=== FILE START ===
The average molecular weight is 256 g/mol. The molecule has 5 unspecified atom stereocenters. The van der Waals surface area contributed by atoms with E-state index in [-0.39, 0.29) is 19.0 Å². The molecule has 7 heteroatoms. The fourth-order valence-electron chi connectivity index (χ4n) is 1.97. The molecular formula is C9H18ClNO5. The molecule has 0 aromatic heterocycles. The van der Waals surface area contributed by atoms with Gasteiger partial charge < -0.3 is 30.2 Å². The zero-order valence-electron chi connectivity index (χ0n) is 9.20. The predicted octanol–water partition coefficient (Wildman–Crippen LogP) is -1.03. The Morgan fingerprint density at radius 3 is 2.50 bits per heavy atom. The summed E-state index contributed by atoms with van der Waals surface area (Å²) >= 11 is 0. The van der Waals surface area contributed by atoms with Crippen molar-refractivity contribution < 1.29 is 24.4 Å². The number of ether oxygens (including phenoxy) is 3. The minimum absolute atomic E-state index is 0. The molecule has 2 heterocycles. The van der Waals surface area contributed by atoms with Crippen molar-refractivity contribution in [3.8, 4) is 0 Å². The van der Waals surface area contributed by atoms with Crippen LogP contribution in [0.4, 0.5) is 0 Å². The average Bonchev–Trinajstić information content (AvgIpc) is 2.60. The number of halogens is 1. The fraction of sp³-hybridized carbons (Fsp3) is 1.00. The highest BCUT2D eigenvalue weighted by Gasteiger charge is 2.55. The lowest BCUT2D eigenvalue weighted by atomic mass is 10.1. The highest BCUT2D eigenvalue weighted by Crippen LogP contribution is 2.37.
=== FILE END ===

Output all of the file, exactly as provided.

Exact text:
The average molecular weight is 256 g/mol. The molecule has 5 unspecified atom stereocenters. The van der Waals surface area contributed by atoms with E-state index in [-0.39, 0.29) is 19.0 Å². The molecule has 7 heteroatoms. The fourth-order valence-electron chi connectivity index (χ4n) is 1.97. The molecular formula is C9H18ClNO5. The molecule has 0 aromatic heterocycles. The van der Waals surface area contributed by atoms with Gasteiger partial charge < -0.3 is 30.2 Å². The zero-order valence-electron chi connectivity index (χ0n) is 9.20. The predicted octanol–water partition coefficient (Wildman–Crippen LogP) is -1.03. The Morgan fingerprint density at radius 3 is 2.50 bits per heavy atom. The summed E-state index contributed by atoms with van der Waals surface area (Å²) >= 11 is 0. The van der Waals surface area contributed by atoms with Crippen molar-refractivity contribution < 1.29 is 24.4 Å². The number of ether oxygens (including phenoxy) is 3. The minimum absolute atomic E-state index is 0. The molecule has 2 heterocycles. The van der Waals surface area contributed by atoms with Crippen molar-refractivity contribution in [3.8, 4) is 0 Å². The van der Waals surface area contributed by atoms with Crippen LogP contribution in [0.4, 0.5) is 0 Å². The average Bonchev–Trinajstić information content (AvgIpc) is 2.60. The number of halogens is 1. The fraction of sp³-hybridized carbons (Fsp3) is 1.00. The highest BCUT2D eigenvalue weighted by Gasteiger charge is 2.55. The lowest BCUT2D eigenvalue weighted by atomic mass is 10.1. The highest BCUT2D eigenvalue weighted by Crippen LogP contribution is 2.37.